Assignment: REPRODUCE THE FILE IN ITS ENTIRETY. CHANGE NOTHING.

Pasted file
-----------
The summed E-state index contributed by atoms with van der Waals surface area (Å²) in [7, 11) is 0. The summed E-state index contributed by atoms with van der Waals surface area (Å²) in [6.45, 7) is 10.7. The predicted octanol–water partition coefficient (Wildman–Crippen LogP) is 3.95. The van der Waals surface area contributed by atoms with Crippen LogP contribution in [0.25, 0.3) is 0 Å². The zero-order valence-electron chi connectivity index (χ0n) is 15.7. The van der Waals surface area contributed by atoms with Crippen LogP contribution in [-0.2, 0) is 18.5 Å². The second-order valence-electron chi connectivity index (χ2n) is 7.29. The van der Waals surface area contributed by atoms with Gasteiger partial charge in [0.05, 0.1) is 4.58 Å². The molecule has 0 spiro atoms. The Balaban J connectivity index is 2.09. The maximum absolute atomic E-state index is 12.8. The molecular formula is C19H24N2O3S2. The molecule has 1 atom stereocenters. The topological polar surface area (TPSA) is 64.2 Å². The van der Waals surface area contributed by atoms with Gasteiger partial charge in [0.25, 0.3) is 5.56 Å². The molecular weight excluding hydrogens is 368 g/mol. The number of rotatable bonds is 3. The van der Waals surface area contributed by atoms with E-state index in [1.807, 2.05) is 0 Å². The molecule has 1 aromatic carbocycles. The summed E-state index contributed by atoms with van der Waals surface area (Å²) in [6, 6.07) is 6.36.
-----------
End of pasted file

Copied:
The summed E-state index contributed by atoms with van der Waals surface area (Å²) in [7, 11) is 0. The summed E-state index contributed by atoms with van der Waals surface area (Å²) in [6.45, 7) is 10.7. The predicted octanol–water partition coefficient (Wildman–Crippen LogP) is 3.95. The van der Waals surface area contributed by atoms with Crippen LogP contribution in [0.25, 0.3) is 0 Å². The zero-order valence-electron chi connectivity index (χ0n) is 15.7. The van der Waals surface area contributed by atoms with Crippen LogP contribution in [-0.2, 0) is 18.5 Å². The second-order valence-electron chi connectivity index (χ2n) is 7.29. The van der Waals surface area contributed by atoms with Gasteiger partial charge in [0.05, 0.1) is 4.58 Å². The molecule has 0 spiro atoms. The Balaban J connectivity index is 2.09. The maximum absolute atomic E-state index is 12.8. The molecular formula is C19H24N2O3S2. The molecule has 1 atom stereocenters. The topological polar surface area (TPSA) is 64.2 Å². The van der Waals surface area contributed by atoms with Gasteiger partial charge in [0.25, 0.3) is 5.56 Å². The molecular weight excluding hydrogens is 368 g/mol. The number of rotatable bonds is 3. The van der Waals surface area contributed by atoms with E-state index in [1.807, 2.05) is 0 Å². The molecule has 1 aromatic carbocycles. The summed E-state index contributed by atoms with van der Waals surface area (Å²) in [6, 6.07) is 6.36.